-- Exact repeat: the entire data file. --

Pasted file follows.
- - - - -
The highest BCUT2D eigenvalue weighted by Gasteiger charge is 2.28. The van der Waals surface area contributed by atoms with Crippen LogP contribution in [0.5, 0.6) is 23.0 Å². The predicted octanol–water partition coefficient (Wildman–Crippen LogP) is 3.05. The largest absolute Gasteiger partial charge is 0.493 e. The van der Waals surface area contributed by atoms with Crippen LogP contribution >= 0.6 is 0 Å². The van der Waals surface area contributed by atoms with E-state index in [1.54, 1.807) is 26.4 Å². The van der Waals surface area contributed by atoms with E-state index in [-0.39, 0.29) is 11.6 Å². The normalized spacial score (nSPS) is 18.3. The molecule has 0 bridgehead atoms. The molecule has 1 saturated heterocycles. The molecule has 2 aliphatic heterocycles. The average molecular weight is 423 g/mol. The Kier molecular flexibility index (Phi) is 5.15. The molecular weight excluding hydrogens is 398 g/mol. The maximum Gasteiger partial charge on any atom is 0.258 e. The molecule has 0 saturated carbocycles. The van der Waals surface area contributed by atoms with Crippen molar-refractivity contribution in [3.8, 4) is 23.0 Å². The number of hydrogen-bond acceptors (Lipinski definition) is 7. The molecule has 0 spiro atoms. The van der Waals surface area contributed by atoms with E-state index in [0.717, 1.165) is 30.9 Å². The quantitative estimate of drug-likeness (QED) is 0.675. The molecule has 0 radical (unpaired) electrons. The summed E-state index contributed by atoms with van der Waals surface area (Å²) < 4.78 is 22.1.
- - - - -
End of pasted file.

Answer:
The highest BCUT2D eigenvalue weighted by Gasteiger charge is 2.28. The van der Waals surface area contributed by atoms with Crippen LogP contribution in [0.5, 0.6) is 23.0 Å². The predicted octanol–water partition coefficient (Wildman–Crippen LogP) is 3.05. The largest absolute Gasteiger partial charge is 0.493 e. The van der Waals surface area contributed by atoms with Crippen LogP contribution >= 0.6 is 0 Å². The van der Waals surface area contributed by atoms with E-state index in [1.54, 1.807) is 26.4 Å². The van der Waals surface area contributed by atoms with E-state index in [-0.39, 0.29) is 11.6 Å². The normalized spacial score (nSPS) is 18.3. The molecule has 0 bridgehead atoms. The molecule has 1 saturated heterocycles. The molecule has 2 aliphatic heterocycles. The average molecular weight is 423 g/mol. The Kier molecular flexibility index (Phi) is 5.15. The molecular weight excluding hydrogens is 398 g/mol. The maximum Gasteiger partial charge on any atom is 0.258 e. The molecule has 0 saturated carbocycles. The van der Waals surface area contributed by atoms with Crippen molar-refractivity contribution in [3.8, 4) is 23.0 Å². The number of hydrogen-bond acceptors (Lipinski definition) is 7. The molecule has 0 spiro atoms. The van der Waals surface area contributed by atoms with E-state index in [0.717, 1.165) is 30.9 Å². The quantitative estimate of drug-likeness (QED) is 0.675. The molecule has 0 radical (unpaired) electrons. The summed E-state index contributed by atoms with van der Waals surface area (Å²) < 4.78 is 22.1.